• SAVE THE BAY: This week, Sen. Warner joined Chesapeake Bay delegation members in sending a bicameral letter to Bay Watershed Governors urging them to maintain rigorous environmental standards crucial to the health of the Bay, despite the Environmental Protection Agency’s recent decision to relax enforcement of these standards.


  • AVIATION JOBS:  Along with his fellow co-chair of the Senate Aerospace Caucus, Sen. Jerry Moran (R-KS), Sen. Warner introduced legislation that would create a Private-Public Partnership between the federal government and aviation manufacturers designed to protect the workforce and industry impacted by COVID-19.
  • VACCINES: Today, Sen. Warner joined Sen. Dick Durbin (D-IL) and 38 of their colleagues in introducing a resolution that encourages U.S. engagement with the international community on the COVID-19 response given the Trump Administration’s failure to participate in global summits on vaccines and therapeutics.  The resolution focuses on the indisputable facts that only with concerted global collaboration and coordination can the COVID-19 pandemic be addressed, and that the U.S. has failed so far to participate in a number of key global collaborative efforts on this issue. 


  • RUSSIA REPORT: Also today, the Senate Select Committee on Intelligence, of which Sen. Warner is the Vice Chairman, submitted the fifth and final volume of its bipartisan investigative report into Russian interference in the 2016 U.S. election to the Office of Director of National Intelligence for classification review. In addition to submitting the full, classified report, and in order to help facilitate the Intelligence Community’s review, we have also submitted what we assess to be a properly redacted, unclassified version of the report, totaling nearly 1,000 pages.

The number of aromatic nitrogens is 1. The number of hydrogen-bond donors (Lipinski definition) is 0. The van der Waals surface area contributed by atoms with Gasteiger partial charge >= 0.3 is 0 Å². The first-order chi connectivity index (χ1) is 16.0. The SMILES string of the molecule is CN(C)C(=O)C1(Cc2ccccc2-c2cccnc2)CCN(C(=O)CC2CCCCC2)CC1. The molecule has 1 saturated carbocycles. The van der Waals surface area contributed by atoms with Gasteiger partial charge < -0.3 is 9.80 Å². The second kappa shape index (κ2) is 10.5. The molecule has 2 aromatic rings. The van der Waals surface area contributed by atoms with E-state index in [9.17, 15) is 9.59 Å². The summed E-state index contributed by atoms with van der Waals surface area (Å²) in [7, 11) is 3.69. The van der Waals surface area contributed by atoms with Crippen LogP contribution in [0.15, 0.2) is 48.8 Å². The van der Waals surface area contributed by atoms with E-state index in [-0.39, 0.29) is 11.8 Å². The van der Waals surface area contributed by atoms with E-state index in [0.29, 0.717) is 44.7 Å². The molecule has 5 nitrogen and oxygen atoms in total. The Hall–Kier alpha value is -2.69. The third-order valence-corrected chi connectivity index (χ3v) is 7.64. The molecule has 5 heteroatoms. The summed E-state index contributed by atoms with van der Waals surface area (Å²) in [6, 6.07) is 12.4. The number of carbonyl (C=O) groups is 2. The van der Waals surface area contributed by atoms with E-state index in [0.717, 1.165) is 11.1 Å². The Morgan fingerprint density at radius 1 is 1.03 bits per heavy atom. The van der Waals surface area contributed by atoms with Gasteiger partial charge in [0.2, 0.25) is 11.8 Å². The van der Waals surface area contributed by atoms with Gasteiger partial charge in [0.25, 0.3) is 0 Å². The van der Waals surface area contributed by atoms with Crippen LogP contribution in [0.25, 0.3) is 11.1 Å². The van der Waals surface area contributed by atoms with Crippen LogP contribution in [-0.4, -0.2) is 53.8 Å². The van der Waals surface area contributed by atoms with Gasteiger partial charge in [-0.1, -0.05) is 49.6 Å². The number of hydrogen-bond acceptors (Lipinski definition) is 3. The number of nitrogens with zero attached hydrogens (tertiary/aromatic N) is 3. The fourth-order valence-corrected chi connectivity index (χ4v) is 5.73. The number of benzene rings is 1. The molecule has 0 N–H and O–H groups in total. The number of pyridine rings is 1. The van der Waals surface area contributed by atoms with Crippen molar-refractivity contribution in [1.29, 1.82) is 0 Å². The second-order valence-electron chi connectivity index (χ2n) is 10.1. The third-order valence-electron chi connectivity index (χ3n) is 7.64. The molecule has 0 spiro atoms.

• HARRISONBURG TRANSIT: On Wednesday, Sens. Warner and Kaine applauded $5,445,336 in federal funding for public transportation in Harrisonburg. The funding was authorized by the Federal Transit Authority (FTA) under the Coronavirus Aid, Relief, and Economic Security (CARES) Act supported by the Senators.





On Saturday, Sen. Warner will speak via Zoom at a graduation celebration for the UVA Center for Politics. The event is open to press and the public, and you can tune in here at 11:30 AM. On Tuesday, he will participate in a Senate Banking Committee hearing with Treasury Secretary Steve Mnuchin and Federal Reserve Chairman Jay Powell. On Wednesday afternoon, he will hold an outreach call with local leaders from Tazewell County. The Senate will adjourn on Thursday for the Memorial Day recess.

Rep. McEachin Applauds House Passage of the Heroes Act, Benefits for Virginia and Local Communities & Counties